Ltr #55 Live off of Rbls, by H. B. Talbert
Hunnington Carrol Co. "Tenn. "
Dec" 30th 1863
Dear Sister [Louisa, the preacher]
After a delay of two or three weeks I seat myself to write a few lines in answer to thine that came to hand in due time and I was sorry indeed to learn that thy health was so delicate; but I hope ere [before] this comes to hand thee will be blest with good health. Thy letter contained the last news I had from thee. Since we left St" Louis I have heard but very little news, have rcvd" but one letter and have not seen a newspaper that contained any news since we left the above named place. We left Union City Tenn" on the 22 ond inst and have been on the march most of the time since and are now only 52 miles from that place. We arrived at this place on the 28th inst and more than likely we will lay here several days. I have no idea at present where we are going or what we are going to do. Heretofore it has been the chat that we were going to Jackson Tenn" to offer battle agains[t] Forrest, but deserters from his army report that he has skeedaddled. The part of Tenn that we have been marching through is not half as destitute of the comforts & blessings of life as Mo. The country does not look as though any large force of troops had ever marched through it. Every body appears to have plenty of everything it takes to make them comfortable, but we leave our mark wherever we go, as it is the general aim to live as much as possible off of the rbls. The next morning after Christmas it commenced raining and it made the roads very bad, but upon the whole we got along first rate.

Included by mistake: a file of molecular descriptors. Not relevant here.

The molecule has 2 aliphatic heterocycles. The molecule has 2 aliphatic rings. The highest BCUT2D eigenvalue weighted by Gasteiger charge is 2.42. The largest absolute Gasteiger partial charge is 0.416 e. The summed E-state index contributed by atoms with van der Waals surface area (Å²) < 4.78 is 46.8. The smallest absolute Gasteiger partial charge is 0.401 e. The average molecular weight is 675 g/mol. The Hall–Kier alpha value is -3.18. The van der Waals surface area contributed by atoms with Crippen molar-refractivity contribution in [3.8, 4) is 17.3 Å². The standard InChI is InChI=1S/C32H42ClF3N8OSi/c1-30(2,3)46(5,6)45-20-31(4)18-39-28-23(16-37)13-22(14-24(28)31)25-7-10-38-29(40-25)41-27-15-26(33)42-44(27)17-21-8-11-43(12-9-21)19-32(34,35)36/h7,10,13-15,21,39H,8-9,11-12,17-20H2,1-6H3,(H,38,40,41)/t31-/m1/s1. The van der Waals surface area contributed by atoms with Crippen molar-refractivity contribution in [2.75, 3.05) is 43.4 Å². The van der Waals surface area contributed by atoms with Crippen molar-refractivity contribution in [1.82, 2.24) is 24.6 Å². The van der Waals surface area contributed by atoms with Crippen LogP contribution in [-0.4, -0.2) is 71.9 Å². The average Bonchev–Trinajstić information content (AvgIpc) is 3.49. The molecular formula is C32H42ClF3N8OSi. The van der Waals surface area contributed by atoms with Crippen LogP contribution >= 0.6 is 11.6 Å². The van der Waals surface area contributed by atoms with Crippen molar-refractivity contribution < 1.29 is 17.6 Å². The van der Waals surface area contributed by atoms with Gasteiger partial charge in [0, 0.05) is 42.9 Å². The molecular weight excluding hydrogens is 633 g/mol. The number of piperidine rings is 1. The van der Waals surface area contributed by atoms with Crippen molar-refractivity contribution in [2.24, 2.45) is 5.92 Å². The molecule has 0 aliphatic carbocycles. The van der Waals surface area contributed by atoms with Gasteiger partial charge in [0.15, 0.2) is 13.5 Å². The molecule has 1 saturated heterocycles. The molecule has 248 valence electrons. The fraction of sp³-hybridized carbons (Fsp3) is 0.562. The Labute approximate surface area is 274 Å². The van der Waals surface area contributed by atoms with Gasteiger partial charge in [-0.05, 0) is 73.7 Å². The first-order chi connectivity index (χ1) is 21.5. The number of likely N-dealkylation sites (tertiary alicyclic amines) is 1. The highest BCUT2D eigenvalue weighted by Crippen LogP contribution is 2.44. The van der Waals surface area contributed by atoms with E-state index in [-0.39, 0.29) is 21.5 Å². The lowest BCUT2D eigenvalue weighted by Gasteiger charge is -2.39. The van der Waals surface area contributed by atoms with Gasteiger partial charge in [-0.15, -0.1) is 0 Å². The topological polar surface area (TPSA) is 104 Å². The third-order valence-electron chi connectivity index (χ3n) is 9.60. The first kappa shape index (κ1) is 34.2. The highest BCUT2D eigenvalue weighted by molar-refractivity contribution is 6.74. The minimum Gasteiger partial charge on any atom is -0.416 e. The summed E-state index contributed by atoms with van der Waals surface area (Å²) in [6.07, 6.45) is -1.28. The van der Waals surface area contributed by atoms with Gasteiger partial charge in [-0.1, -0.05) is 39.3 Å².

Louisa; [.....] because my letter is short I dont want thee to patronize it, for thy letters are always full of advice and inflamation [information] that I need. Thee could not fill a letter to suit me better if thee was to try ever so hard for I get all the neighborhood news from other sources, and a letter teaching morality and the way to joys eternally in the heavens is of vast importantance to me [.....] for I know I have been living a sluggish life and one far beneath my privilege and duty to live [.....]. Me and Frank are both well, hearty and in fine spirits and hope this will find you all the same. Louisa: thee has never said or done anything that affronted me in the least, and on the other hand I am under a thousand obligations to thee for thy kindness etc. from youth, up to the present.
So farewell dear Sister, Harrison Talbert
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